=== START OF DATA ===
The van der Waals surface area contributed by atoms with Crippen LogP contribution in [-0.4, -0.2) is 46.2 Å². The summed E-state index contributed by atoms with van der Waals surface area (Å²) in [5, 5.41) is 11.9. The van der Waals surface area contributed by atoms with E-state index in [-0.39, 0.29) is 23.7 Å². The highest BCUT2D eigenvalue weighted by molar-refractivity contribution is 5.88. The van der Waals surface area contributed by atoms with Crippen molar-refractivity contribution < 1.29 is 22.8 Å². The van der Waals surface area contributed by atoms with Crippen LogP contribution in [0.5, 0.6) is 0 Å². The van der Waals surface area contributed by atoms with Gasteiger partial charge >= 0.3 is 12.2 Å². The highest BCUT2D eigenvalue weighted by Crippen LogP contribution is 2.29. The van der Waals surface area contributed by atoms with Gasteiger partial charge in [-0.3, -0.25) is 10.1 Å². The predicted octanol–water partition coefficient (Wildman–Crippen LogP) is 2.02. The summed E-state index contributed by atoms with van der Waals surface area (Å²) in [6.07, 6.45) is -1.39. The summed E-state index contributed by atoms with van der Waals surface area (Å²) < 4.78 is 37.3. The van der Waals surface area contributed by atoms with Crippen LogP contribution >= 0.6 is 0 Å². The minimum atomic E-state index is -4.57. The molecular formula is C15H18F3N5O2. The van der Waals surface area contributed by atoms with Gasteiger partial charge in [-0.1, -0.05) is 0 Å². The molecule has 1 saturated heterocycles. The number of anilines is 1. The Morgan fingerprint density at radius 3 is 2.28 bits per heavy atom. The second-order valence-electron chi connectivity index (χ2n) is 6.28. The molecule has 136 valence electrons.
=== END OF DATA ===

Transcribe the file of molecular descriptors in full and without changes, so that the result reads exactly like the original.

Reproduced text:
The van der Waals surface area contributed by atoms with Crippen LogP contribution in [-0.4, -0.2) is 46.2 Å². The summed E-state index contributed by atoms with van der Waals surface area (Å²) in [5, 5.41) is 11.9. The van der Waals surface area contributed by atoms with E-state index in [-0.39, 0.29) is 23.7 Å². The highest BCUT2D eigenvalue weighted by molar-refractivity contribution is 5.88. The van der Waals surface area contributed by atoms with Crippen molar-refractivity contribution < 1.29 is 22.8 Å². The van der Waals surface area contributed by atoms with Crippen LogP contribution in [0.5, 0.6) is 0 Å². The van der Waals surface area contributed by atoms with Gasteiger partial charge >= 0.3 is 12.2 Å². The highest BCUT2D eigenvalue weighted by Crippen LogP contribution is 2.29. The van der Waals surface area contributed by atoms with Gasteiger partial charge in [-0.3, -0.25) is 10.1 Å². The predicted octanol–water partition coefficient (Wildman–Crippen LogP) is 2.02. The summed E-state index contributed by atoms with van der Waals surface area (Å²) in [6.07, 6.45) is -1.39. The summed E-state index contributed by atoms with van der Waals surface area (Å²) < 4.78 is 37.3. The van der Waals surface area contributed by atoms with Crippen LogP contribution >= 0.6 is 0 Å². The minimum atomic E-state index is -4.57. The molecular formula is C15H18F3N5O2. The van der Waals surface area contributed by atoms with Gasteiger partial charge in [-0.1, -0.05) is 0 Å². The molecule has 1 saturated heterocycles. The number of anilines is 1. The Morgan fingerprint density at radius 3 is 2.28 bits per heavy atom. The second-order valence-electron chi connectivity index (χ2n) is 6.28. The molecule has 136 valence electrons.